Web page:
They say Christmas is children’s time. It’s the sense of magic.
What do children really want for Christmas? A lot of the usual suspects are pure enchantment for them: the streets and shops lavishly adorned with dreamy fairy tale decorations, the most extravagant front-house Christmas lightings, the school Christmas parties, the Christmas dinner with all its indulgences, and obviously the (coveted) gifts that bring up real twinkle stars in their eyes!
Could it be though that surreptitiously all children might be after something more meaningful? They may be allured to the carefully and sometimes painfully choreographed family reunion show. Christmas is that precious time when children can suck up a good portion of family love and fill their emotional tank in the process.
Arthur and Star
At least 2 children will not enjoy the wonder of Christmas this year. 6-year-old little boy Arthur and 16-month-old baby girl Star were tortured for months at the hands of their parents, and ultimately losing their lives consequently. Arthur succumbed to a severe brain injury last year, and Star of damaged internal organs and internal bleeding. The stories plastered all over UK media outlets have shocked the nation, leaving people angrily wondering why the senseless horror?
Two different families, two different children, similar viciousness. Both children murdered by their parent’s partner, their parents watching on, during the pandemic, despite social workers being alerted in both cases.
Arthur was repeatedly tortured, starved, poisoned with salt (feels crazy even writing this) by his father’s girlfriend while his father would stand by, allowing the atrocity to happen under his eyes, and even recording the craziness as footages testify! The little boy is heard begging for food on an audio, and in a heart-breaking video of him allegedly on the day of his death, he can be seen getting up off the floor where he had been assigned to sleep, saying “no one loves me” …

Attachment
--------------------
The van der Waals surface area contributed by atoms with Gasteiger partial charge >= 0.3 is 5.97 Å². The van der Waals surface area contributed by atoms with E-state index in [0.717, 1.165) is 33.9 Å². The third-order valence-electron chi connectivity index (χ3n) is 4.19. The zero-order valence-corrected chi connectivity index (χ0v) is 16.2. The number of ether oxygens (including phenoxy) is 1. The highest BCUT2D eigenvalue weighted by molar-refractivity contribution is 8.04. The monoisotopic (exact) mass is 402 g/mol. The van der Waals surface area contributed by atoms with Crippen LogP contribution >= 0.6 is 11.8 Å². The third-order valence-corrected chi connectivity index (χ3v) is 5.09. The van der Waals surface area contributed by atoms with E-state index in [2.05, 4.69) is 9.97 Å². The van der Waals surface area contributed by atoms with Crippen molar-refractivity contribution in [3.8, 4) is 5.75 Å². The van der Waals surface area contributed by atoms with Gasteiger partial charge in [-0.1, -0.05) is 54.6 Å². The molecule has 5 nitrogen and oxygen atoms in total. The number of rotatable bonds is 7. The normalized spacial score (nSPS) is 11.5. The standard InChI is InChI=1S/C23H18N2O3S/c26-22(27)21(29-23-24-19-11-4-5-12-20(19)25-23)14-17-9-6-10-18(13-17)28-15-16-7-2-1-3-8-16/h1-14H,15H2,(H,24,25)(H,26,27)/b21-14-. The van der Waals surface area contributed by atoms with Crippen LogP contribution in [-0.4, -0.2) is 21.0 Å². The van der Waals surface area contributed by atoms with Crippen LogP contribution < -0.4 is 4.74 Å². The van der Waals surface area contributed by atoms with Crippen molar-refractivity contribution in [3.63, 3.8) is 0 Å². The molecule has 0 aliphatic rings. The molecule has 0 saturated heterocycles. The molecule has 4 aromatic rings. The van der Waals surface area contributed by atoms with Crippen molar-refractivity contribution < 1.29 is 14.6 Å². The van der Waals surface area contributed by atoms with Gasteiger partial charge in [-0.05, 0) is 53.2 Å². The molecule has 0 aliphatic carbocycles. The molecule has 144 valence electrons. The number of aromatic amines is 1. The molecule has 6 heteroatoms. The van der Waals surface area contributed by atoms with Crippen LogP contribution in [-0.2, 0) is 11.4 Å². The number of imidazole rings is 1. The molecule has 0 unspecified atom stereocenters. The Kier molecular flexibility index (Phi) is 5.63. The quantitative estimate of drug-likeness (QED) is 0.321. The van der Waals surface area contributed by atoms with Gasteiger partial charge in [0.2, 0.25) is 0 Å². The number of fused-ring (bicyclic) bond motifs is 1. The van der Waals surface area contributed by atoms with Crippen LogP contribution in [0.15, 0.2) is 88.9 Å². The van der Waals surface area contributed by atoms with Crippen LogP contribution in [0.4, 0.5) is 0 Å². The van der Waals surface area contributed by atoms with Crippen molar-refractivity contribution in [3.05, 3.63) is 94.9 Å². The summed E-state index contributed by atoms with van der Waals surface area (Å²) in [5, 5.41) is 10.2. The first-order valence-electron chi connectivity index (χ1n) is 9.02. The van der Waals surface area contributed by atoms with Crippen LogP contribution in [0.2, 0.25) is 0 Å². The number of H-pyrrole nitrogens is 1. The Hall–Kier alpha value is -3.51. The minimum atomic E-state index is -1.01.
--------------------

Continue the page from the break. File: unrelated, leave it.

That footage has to be one of the most harrowing things I’ve ever seen. Not for the faint of heart, utterly heart-crushing and distressing.
Star was reportedly a punching ball for her mother’s girlfriend – a boxer, filmed for jokes while falling in stairs or off furniture. At the time of her death, she was covered with bruises with a fractured skull and a fractured leg. The mother, just like Arthur’s father, enabled the gore to unfold, participating in the jokes and allowing her child’s slow death.
Arthur’s father and his girlfriend have landed respectively 21-year and 29-year jail sentences minimum, while Star’s killer – her mother’s girlfriend – got 25 years minimum, and her mother 8 years.
No perfect Parenting
Age, experience, personal backstory, education, financial circumstances among other factors do play a role on parenting; they can make the experience particularly difficult, to the point where parents can lose the plot literally. I’m really trying hard not to be judgmental here because I know it can be hard, however in the case of horror stories like these mentioned here above, I’m wondering why those parents kept those children, if not out of sheer evil? In both cases, grand-parents and friends were the ones to raise their concerns several times with social services, to no avail. Couldn’t those parents entrust their children with the grand-parents that clearly were invested in their grand-children’s welfare?
Parents / foster parents / carers have a tremendous power that they can wield fatally. Parenting is no easy feat, that I can testify. It gets quite tricky to keep in mind that being a parent doesn’t mean we own a child. Be it out of choice or not, once we become parents, we are landed with a responsibility much bigger than us. It’s quite scarily easy to forget that parenting is ultimately more a service to society than a personal perk. They don’t really belong to us. In the ideal scenario, for a few years we rear them to become beacons of light once they’re out in the world, out of our watch. Once they leave the nest, they belong to the world.
There’s no perfect parent, because perfection in humanity simply doesn’t exist as we all know. We can only strive to do our best, and the least – and most important – we can do is love and protect our offspring. They will ask for gifts this Christmas as usual, but underneath it all love is really what they crave (the most).
What’s the takeaway for me?
A reminder to be intentional with my care in my own parental journey…a reminder that it takes a village to raise a child…a reminder that loving a child is a beautiful thing and a privilege and a moral duty.
In the meantime, good sob sentiments aside, my son asked for a Christmas gift that has cost me an arm…